This is by far the craziest year I have ever lived. New baby, and moreover new baby with health problems; husband transitioning from male to female; sick dog; a frustrating masters thesis; a frustrating job hunt. And last night I got news that my sister has some serious health problems. We don’t know how serious those problems are yet, as she is waiting for the results from a blood test. The results should come in on Monday.
Fall has descended on Boise in the form of cool, rainy days and brilliant yellow cottonwoods along the river and in the foothill draws. I can never decide what season I like best, fall or spring. I think I just enjoy the feeling of change that accompanies each.
My thoughts are so scattered these days. There is a bag of Reeses in our living room that I really want to dig into right now, but I can’t, because it contains milk products. And probably soy. And since I’m breastfeeding, I have to be careful about Little Guy’s food sensitivities. There is a bag of marshmallows in the cupboard I have been munching on, but really, it’s a sad second to peanut butter and chocolate.
I was reading a post by a transsexual woman who just had SRS (sexual reassignment surgery) today, and it made me think about J and what we will go through when she has the surgery some day. I’ve been thinking a lot about what makes people male and what makes them female. About what it is to be attracted to one thing and not another. It is interesting to me being in the position that I am in. People often talk about sexuality in concrete terms — gay vs. straight. Even the term bisexual has a certain concrete quality about it; a bisexual person is attracted to people of both sexes. It’s a relatively straight-forward definition. Now that J is going by a feminine name and female pronouns, I often find myself wondering — do I see her as female? As male? This has nothing to do with whether or not I support J’s transition. I do. It’s more like me asking myself, “Quick, what is your opinion — male or female?” And then trying to catch myself in an honest response. It’s sort of like looking at Little Guy and trying to see my features vs. J’s features in his face, really. You can see either if you look carefully. With J, and with the transition, I’ve kind of ceased to read meaning into the words ‘male’ and ‘female.’ J is transitioning because those definitions have importance to her, but as she transitions, I find those words increasingly meaningless. As a person who has always been attracted to men, I find that this approach is a little easier for me. I look at J and see J… Not her soul or anything sappy like that. (That kind of language makes me instantly crabby; it’s too grand, and I have a hard time relating to it.) I just see a person I’ve known for a decade who is undergoing some major, if superficial, changes. It makes me tired, knowing that I’m along for the ride in all this, but everything makes me tired these days.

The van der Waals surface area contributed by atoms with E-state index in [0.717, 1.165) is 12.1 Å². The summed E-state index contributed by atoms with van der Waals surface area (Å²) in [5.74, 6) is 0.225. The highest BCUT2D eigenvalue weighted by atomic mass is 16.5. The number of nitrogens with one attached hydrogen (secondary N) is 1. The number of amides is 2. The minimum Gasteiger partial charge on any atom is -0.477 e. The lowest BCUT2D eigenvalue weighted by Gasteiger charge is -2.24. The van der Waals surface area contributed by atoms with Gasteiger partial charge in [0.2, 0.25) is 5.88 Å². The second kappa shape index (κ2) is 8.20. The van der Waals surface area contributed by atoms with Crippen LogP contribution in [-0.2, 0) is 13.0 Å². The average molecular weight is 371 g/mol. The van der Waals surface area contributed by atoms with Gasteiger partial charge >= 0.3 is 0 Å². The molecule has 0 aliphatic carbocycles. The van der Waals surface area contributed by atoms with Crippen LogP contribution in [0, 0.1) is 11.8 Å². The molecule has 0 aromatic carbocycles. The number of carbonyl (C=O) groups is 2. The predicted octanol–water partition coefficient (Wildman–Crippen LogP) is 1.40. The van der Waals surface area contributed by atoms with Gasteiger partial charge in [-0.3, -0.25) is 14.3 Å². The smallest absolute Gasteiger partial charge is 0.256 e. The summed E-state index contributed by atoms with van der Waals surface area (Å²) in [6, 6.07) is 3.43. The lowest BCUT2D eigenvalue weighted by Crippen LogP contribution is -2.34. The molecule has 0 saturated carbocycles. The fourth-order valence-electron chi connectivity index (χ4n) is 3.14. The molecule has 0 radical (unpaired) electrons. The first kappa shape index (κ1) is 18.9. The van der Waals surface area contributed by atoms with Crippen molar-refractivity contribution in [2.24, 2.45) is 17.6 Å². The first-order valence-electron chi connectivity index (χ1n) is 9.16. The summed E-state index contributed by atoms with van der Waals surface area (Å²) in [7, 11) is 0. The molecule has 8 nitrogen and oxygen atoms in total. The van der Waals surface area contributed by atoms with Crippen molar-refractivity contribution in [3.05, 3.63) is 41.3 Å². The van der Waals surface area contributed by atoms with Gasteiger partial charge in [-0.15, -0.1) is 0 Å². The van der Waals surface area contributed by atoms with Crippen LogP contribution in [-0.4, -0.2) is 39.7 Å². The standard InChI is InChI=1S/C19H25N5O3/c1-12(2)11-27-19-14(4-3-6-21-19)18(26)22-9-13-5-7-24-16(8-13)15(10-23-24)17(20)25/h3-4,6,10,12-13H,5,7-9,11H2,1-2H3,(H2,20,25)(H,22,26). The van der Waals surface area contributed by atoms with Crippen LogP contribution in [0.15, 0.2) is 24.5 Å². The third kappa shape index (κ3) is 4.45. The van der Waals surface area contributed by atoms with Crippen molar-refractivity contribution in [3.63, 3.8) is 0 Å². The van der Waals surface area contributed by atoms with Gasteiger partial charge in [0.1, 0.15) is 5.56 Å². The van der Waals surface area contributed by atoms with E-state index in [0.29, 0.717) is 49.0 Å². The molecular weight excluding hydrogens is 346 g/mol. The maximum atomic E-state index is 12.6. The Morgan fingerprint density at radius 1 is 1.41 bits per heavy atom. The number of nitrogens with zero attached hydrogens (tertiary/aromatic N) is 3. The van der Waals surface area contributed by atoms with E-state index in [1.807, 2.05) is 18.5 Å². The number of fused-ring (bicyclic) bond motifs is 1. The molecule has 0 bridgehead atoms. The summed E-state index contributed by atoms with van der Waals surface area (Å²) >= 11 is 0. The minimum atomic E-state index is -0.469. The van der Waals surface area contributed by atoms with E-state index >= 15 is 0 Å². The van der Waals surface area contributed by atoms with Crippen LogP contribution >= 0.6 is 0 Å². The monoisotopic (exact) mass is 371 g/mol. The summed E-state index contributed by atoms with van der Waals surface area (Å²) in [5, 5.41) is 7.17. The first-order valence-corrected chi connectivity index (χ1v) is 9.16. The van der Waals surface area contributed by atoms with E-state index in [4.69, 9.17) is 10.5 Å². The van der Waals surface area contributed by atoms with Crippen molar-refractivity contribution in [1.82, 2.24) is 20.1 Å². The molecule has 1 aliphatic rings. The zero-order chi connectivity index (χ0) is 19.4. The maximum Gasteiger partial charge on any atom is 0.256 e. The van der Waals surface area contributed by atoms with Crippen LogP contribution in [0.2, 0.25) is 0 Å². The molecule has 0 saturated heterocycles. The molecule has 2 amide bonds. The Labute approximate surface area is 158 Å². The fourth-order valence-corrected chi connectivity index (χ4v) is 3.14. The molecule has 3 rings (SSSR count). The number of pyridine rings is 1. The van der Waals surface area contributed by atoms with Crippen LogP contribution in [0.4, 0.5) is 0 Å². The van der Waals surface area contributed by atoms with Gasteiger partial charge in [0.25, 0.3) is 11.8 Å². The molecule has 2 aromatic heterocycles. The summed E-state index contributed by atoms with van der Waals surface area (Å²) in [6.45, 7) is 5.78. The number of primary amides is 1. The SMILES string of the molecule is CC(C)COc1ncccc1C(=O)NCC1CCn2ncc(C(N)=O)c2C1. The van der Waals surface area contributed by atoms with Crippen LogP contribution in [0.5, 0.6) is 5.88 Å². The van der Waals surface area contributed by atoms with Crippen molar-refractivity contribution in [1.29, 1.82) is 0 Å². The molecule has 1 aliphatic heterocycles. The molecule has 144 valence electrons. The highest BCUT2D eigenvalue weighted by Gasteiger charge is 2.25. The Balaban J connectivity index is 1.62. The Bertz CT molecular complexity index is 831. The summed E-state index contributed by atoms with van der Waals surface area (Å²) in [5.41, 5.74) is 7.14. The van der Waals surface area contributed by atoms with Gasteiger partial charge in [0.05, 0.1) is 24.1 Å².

…I am really looking forward to the day when I can begin sleep-training Little Guy. I still get up at night every 2.5 – 3 hours to feed him. At his last doctor appointment I started to bring up the idea of sleep training, but he is still underweight and when the doctor heard he was eating a lot during the night her response was, “Good!” So I didn’t take the question further. But I really, really wanted to. If J has to transition, I wish we could be at the point where she has developed mammaries and could help a little with the night feedings (It is possible! Hormone therapy is pretty effing amazing).
Last night around 2 a.m. I came back to bed after feeding the baby, and J said, just after I had settled in, “I turned the monitor off — Can you turn it back on again?” The monitor was across the room and there was no way I was getting up again before I had to. I refused, and J grumpily got up and turned it back on. When she came back to bed she grabbed the blankets rather roughly and rolled over to her edge of the mattress to sleep. Facing the other way. This morning she made light of the whole thing, because she often rolls away when she is tired, but I’m not really buying her argument that it wasn’t a big deal at the time. Maybe it isn’t a big deal now, but for her, last night, it was. I’m not really concerned about the incident since it truly was a petty squabble. Nonetheless, I’m still a little crabby about it. Particularly because I always make an effort to keep the monitor from interrupting J’s sleep. When it’s really early in the morning and the baby is fussing, trying to convince me that it really is time to get up for the day (still happens occasionally), I generally take the monitor into the hallway with me and lay down on the floor with a pillow and blanket while I wait for Little Guy to go back to sleep. I really wanted to bring this up to J last night, but I didn’t, because it would have just started an argument.
I’m going to sign off now because I’m sick of my own complaints. Time to take the crew on a midday walk.